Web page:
Jan 6, 2003
There is a young philosophy scholar named Dale Tuggy, who has evidently taken an avid interest in Social and Latin Trinitarianism (ST and LT). This professor claims that there are serious logical difficulties with ST and LT. One problem that Tuggy points to in connection with ST is mentioned below.
In the manner of Richard Cartwright, he lists six propositions which do not seem to logically cohere. These propositions are:
1. God is divine.
2. The Father of Jesus Christ is divine.
3. The Son, Jesus Christ, is divine.
4. The Holy Spirit is divine.
5. The Father is not the Son is not the Holy Spirit is not God.
That is, these four - Father, Son, Holy Spirit, God - are numerically distinct individuals.
Tuggy then contends that (5) can be broken into two parts:
5a. These three are numerically distinct: Father, Son, and Holy Spirit.
5b. God is numerically distinct from any of these: Father, Son, Holy Spirit.
5a-b are then followed by the proposition:
6. Whatever is divine is identical to at least one of these: the Father, the Son, or the
Tuggy is working with a particular definition of
"divine" that he makes clear at the outset of his
study. Tuggy observes that there are two senses of the
adjective "divine," but he is working with the priamry
sense in his study. He writes:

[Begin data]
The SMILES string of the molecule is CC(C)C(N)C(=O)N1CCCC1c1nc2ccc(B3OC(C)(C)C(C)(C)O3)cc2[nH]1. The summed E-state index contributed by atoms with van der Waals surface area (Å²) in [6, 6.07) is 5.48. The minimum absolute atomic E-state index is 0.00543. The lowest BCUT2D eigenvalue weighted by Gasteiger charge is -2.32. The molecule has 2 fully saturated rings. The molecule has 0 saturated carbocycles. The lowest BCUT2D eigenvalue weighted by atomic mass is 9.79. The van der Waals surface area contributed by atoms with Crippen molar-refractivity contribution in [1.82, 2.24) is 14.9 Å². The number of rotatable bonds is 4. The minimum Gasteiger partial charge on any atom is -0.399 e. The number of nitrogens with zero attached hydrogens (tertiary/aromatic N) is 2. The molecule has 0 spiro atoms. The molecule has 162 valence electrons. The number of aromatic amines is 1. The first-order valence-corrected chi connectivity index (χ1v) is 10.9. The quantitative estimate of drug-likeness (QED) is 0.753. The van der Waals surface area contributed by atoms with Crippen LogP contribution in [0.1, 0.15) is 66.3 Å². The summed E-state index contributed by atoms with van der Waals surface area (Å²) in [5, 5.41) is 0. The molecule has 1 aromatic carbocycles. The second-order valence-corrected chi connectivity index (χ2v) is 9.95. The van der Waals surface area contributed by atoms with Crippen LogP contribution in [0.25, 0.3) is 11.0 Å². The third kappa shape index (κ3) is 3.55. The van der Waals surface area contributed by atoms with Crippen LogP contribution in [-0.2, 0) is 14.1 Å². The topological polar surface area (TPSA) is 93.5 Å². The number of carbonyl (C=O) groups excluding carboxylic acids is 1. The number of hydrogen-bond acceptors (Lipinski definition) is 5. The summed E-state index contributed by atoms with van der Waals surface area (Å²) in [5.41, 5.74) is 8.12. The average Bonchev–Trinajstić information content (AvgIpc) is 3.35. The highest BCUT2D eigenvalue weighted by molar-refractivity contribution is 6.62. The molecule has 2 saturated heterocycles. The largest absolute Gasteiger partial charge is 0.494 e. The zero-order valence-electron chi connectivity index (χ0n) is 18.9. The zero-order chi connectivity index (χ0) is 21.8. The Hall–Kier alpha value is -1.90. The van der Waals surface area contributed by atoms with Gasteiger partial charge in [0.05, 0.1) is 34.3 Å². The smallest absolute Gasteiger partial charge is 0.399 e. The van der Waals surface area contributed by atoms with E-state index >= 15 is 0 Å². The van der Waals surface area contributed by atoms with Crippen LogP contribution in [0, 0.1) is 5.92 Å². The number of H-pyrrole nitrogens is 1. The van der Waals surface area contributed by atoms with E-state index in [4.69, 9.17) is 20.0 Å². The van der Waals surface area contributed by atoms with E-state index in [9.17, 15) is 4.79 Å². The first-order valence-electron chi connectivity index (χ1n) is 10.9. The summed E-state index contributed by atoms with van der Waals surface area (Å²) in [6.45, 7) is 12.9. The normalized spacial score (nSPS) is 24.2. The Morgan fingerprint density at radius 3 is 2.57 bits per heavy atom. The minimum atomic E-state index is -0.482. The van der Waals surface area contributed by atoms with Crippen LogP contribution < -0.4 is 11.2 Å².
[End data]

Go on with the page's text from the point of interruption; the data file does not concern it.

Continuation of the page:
"The word 'divine' has primary and secondary uses. In
the primary sense, the word 'divine' refers to the
property of being a divinity or being a god, some sort
of supernatural personal being. In secondary senses,
'divine' is used to describe things somehow related to
or associated with things which are 'divine' in the
primary sense. Thus the church, the scriptures,
angels, and various people may be called 'divine'.
According to the biblical writers, God is divine in
the primary sense. Thus, if we accept their testimony,
we must accept 1, understanding 'divine' in this way."
When discussing LT, Tuggy reworks 5, however. Since
the claims of LT significantly differ from ST, Tuggy
now introduces what he calls 5I in order to adequately
delineate LT. LT posits:
5I. The Father is identical to God, the Son is
identical to God, and the Holy Spirit is identical to
God, but the Father is not identical to the Son, the
Son is not identical to the Holy Spirit, and the
Holy Spirit is not identical to the Father.
Tuggy then writes:
"All of 1-6 can't be true because 5I is a
contradiction, and so a necessary falsehood. By its
very structure, it is false, because the identity
relation (=) is transitive. For any a, b, and c
whatever, if a=b, and b=c, then a=c. By this rule of
inference, it follows from 5I that the Father is the
Son, the Son is the Holy Spirit, and the Holy Spirit
is the Father, all of which are expressly denied in
5I. In other words, 5I is equivalent to this
statement: 'The Father, Son, Holy Spirit, and God are
just one thing, and they are not.'"
What do you think of Tuggy's argument against LT? Does
LT wind up positing that a=b, and b=c, therefore a=c?